Second White Kiwi Brings White Christmas To Pukaha
It’s a white Christmas at Pukaha Mount Bruce with the surprise hatching of a second rare white kiwi at the national wildlife centre.
The chick hatched last Sunday in the centre’s kiwi nursery, where Manukura, the world’s first white kiwi hatched in captivity arrived in May, creating global headlines.
“We were gob-smacked really,” centre manager Kathy Houkamau said. “While every kiwi is precious, to have a second white chick is a delightful gift, especially at this time of year. “We thought Christmas had come early in May when Manukura arrived but now it’s come twice.”
“The timing is wonderful for holidaymakers who can now see Manukura and brown kiwi in the nocturnal house, and view the new chick being hand-reared in the nursery from Boxing Day for approximately 10 days, all going well,” Ms Houkamau said.
A small number of North Island Brown Kiwi carry a recessive white gene which both the male and female must have to produce a white chick. Department of Conservation captive breeding ranger Darren Page said it was remarkable that two birds with the rare white gene had paired up in 940-hectare Pukaha forest to produce two white chicks over two seasons.
“Both white birds have the same father, who we have identified through his transmitter,” Mr Page said. “We can’t identify the mother but assume she is the same because of the rarity of the white gene.”
There is a one-in-four chance of such a pair producing a white chick. “The probability that the pair will breed again is quite high but we have no influence over the pairing and no way of knowing if they have produced more chicks together unless they’re white,” Mr Page said.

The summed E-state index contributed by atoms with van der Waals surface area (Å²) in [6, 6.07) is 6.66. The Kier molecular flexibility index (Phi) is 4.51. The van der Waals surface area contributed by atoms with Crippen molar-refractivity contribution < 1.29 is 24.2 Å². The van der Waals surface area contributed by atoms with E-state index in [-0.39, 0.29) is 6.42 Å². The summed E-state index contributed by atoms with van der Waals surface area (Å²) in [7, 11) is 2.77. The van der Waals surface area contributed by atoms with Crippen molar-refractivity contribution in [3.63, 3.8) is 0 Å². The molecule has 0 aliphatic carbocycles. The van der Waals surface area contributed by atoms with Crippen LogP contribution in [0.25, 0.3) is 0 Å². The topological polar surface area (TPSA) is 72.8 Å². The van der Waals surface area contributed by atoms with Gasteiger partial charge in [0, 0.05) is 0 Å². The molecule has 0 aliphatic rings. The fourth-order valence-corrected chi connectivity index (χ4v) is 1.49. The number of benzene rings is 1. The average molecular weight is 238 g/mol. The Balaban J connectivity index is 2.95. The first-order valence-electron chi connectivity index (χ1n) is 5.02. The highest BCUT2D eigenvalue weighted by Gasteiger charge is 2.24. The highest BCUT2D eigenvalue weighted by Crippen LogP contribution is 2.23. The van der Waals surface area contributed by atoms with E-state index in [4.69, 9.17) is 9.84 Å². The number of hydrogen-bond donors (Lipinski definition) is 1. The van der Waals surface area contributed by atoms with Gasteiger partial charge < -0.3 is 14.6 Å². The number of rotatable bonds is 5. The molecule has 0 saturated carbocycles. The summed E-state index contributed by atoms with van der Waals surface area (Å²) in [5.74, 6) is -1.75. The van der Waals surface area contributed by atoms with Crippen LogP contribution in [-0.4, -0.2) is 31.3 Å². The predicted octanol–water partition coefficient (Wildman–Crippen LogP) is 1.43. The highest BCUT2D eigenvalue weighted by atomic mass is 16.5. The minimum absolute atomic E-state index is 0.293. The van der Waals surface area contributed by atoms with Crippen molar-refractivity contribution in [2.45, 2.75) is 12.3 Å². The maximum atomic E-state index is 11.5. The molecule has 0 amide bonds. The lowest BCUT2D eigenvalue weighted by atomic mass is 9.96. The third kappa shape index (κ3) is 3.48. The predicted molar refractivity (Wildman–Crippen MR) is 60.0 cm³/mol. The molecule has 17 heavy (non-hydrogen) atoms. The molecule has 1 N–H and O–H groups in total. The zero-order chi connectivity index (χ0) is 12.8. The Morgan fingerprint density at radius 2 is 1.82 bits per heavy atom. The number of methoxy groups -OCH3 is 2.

The parents of the two white chicks were among 30 kiwi transferred from Hauturu/Little Barrier Island in 2010 to boost the adult kiwi population at Pukaha. The white gene is thought to have found its way into the kiwi population on Little Barrier Island after a white kiwi was put on the island early last century. The island, north of Auckland, is generally off-limits to visitors.
Local Maori iwi Rangitane o Wairarapa has named the chick Mauriora, meaning ‘sustained life’. “Used as an exclamation or definition of something important, Mauriora is a powerful name,” Rangitane chief executive and Pukaha board member Jason Kerehi said. “This new kiwi is seen as an assurance that we are blessed with more than one special creature and there is potential for more.”
“In the Maori realm, all things have a ‘mauri’ or ‘essence’ but equally significant is that in order for mauri to flourish it must have a second element – the addition of a second white kiwi completes the mauri,” Mr Kerehi said.
The chick has brought surprise and delight to staff and board at Pukaha in what has been an extraordinary year. “It’s been phenomenal - not just because of the white chicks but the record kiwi breeding here over the past two seasons,” Mr Page said. “There was always a chance we could get another white kiwi but we didn’t really expect it. We hope it will further raise the profile of our work here and other kiwi recovery programmes.”
Eleven kiwi have hatched at the centre so far this season and with at least four months to go, more are expected. Of the two kiwi eggs currently incubating in the nursery one is from the same nest as Mauriora.
“We’ll have to wait and see what
that brings.” Mr Page said. “There is plenty of time
left this season for the kiwi pairs in the forest to produce
another whole set of fertile eggs.” Thirteen of the
fourteen kiwi successfully hatched last season at Pukaha
have been released into the 940-hectare native forest
Heydon. Mauriora at 3 days
on 1 May 2011 at Pukaha Mount Bruce, Manukura was the 13th
of 14 kiwi successfully hatched at the National Wildlife